Can Washington, D.C., become the 51st state in the United States? The bill will go to the House for a vote.

Comprehensivemedia reported that the U.S. House of Representatives Oversight Committee on the 11th “Make Washington, D.C. become the 51st state of the United States” bill, after six hours of debate between the popular party and Republicans, the bill was voted on, and will be sent to the House of Representatives for a full house vote, the second since 1993.

Original title: Can Washington, D.C., become the 51st state in the United States? Bill to be sent to House vote Source: News Corp Australia

Can Washington, D.C., become the 51st state in the United States? The bill will go to the House for a vote.

The bill, which is reported lying on the block of 223 house members and all Democrats, is said to be disenfranchised by more than 700,000 residents of Washington, while Republicans who oppose it argue that Washington’s self-made state is unconstitutional.

So it may be possible to get the bill through the House, but the chances of passing the Republican-controlled Senate are low.

Carolyn B. Meloni, chairman of the oversight committee, said: “It’s not a Maloney, a co-sponsor of the bill, said Washington was wrong to pay more taxes than any of the 22 states, have a largepopulation and have a higher per capita personal income and GDP than any other state, but residents have no say in the laws that affect them.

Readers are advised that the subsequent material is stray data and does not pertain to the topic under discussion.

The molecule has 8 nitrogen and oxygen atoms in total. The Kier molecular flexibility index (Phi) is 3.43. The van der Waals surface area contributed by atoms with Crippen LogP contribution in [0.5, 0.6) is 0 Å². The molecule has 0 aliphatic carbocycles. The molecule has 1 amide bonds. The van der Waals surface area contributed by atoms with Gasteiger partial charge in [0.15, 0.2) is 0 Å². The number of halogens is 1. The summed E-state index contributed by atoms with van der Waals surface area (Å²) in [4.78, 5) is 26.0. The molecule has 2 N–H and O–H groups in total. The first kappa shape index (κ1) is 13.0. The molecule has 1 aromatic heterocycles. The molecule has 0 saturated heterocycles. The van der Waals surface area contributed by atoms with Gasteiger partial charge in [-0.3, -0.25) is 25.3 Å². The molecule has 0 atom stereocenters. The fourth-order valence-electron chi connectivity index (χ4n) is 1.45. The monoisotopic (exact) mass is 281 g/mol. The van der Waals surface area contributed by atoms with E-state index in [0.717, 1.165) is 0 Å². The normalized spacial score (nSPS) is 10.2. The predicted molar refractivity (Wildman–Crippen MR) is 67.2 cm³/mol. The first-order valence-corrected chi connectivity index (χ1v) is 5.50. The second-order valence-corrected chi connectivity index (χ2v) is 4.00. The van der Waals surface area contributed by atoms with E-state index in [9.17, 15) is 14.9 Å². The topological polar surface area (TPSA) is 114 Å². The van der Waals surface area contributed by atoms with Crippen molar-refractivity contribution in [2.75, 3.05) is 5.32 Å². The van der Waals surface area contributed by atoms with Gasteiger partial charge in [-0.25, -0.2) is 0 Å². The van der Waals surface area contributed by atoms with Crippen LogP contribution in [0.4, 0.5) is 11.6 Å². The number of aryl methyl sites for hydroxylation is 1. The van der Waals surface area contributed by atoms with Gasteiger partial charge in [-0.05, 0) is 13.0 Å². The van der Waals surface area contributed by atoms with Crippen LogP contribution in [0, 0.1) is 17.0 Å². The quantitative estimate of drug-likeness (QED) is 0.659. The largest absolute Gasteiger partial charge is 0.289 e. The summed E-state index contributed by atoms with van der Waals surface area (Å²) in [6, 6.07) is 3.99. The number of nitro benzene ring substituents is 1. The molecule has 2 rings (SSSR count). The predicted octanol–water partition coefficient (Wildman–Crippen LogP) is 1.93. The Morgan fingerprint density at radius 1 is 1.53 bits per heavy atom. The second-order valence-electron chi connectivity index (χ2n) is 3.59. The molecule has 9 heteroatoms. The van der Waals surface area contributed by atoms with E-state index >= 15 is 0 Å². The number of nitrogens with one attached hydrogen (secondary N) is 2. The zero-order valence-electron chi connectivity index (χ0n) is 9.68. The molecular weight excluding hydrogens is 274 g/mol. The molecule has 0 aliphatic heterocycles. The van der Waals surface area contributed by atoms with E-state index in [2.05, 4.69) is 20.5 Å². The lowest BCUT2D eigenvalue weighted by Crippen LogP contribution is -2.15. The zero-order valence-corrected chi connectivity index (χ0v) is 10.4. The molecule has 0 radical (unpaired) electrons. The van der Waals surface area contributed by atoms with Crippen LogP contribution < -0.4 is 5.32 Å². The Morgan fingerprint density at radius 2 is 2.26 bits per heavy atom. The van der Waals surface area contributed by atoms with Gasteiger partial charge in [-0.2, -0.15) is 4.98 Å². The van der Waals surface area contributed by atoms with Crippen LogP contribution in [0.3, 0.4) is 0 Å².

‘Washington is not a state, it’s a city that brings together government buildings, ‘ said Representative Glenn Grothman, Republican of Wisconsin.

It is understood that making Washington, D.C., the 51st state a cliche, is a self-deprecating slogan for Washingtonians for years. Norton, a non-voting member of Congress in Washington, d.C., reintroduced the “Recognizing Washington, D.C.” Act in 2019, asking Congress to vote to make Washington the 51st state in the United States.

In fact, since Democrats regained the majority in the House, the clamour for Washington, D.C., to become a state has been growing, with House Speaker Nancy Pelosi and House Majority Leader Harry Reid supporting Norton’s proposal and wanting to link the issue to civil rights and gain more support across the country.

The House Oversight Committee held a public hearing on the bill in September 2019, with Washington Mayor Bowser and City Council President Phil Mendelson testifying.